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For Immediate Release
January 6, 2003
Media Contact Information:
Kevin Weeks 503-947-7428  (direct dial)
kevin.s.weeks@state.or.us


Ergonomics Awareness class coming to Portland


The Oregon Occupational Safety and Health Division (Oregon OSHA) will be offering a training session about ergonomics to members of the Portland business community during February at no cost to participants.


The Public Education Section of Oregon OSHA will be offering "Ergonomics Awareness" on February 5 from 1:00pm to 5:00pm. The workshop will be held at the Sheet Metal Workers Training Center Room #211, 2379 NE 178th Avenue in Portland (near Interstate 84 and 181st). Oregon OSHA provides workshop materials for participants.


The workshop will be an introduction to ergonomics, the science concerning human performance and safety in relation to their job's equipment, tools and environment. Workshop participants will learn about eight key factors which affect the health of a worker:


· The frequency of work-related motion
· The time duration of the work performed
· Force required to perform the task
· Posture of the worker while performing the task
· Point of Operation issues
· Mechanical Pressures
· Vibration factors of the task
· Environment the worker is exposed to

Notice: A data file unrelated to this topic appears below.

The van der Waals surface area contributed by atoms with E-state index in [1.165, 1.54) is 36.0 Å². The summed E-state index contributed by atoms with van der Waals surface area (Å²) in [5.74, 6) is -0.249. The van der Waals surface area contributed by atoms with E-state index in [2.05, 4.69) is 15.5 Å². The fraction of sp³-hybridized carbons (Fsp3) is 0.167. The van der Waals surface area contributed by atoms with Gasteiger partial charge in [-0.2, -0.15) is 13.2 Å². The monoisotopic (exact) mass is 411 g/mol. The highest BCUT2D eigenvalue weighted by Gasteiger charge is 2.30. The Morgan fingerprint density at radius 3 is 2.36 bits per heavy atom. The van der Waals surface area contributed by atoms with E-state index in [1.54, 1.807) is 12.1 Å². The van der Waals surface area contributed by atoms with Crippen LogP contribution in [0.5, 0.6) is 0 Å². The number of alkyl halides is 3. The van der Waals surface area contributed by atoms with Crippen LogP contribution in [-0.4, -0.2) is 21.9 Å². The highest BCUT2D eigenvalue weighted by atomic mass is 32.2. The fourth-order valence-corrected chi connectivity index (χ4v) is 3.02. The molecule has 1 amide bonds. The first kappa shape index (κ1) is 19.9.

The U.S. Occupational Safety and Health Administration recently identified three worker groups who show a higher-than-average incidence of repetitive motion injuries - truck drivers, nursing aides and laborers. In 2000, almost 26 percent of the 1.7 million Americans injured at work were service sector workers with injuries related to muscle, nerve or tendon damage. In Oregon, one-fifth of the 24,645 workers' compensation accepted disabling claims in 2001 were due to back strains and sprains. Practicing good ergonomics in the workplace can increase work productivity by reducing down-time caused by worker injuries, stress and fatigue.


"The pain and lost-time impacts of injuries due to repetitive motion injuries create two burdens," says Peter De Luca, administrator of Oregon OSHA. "The first direct impact is in medical costs of helping an injured worker get well and absorbing the lost productivity of what that person contributes. The second indirect cost occurs years later when a worker must cope with the pain and treatment of a cumulative stress disorder."


Oregon OSHA offers a variety of conferences, on-site training, educational resources and consultation services to help Oregon employers create safer workplaces and reduce the amount of productivity lost due to injuries which occur at work. Additional information and resources are available on Oregon OSHA's website, www.orosha.org, which now includes an expanded ergonomics section to help employers solve ergonomic issues.


For more information about this workshop or to register, call the Oregon OSHA Education Section, (503) 947-7443, or toll-free in Oregon, (888) 292-5247 Option 2.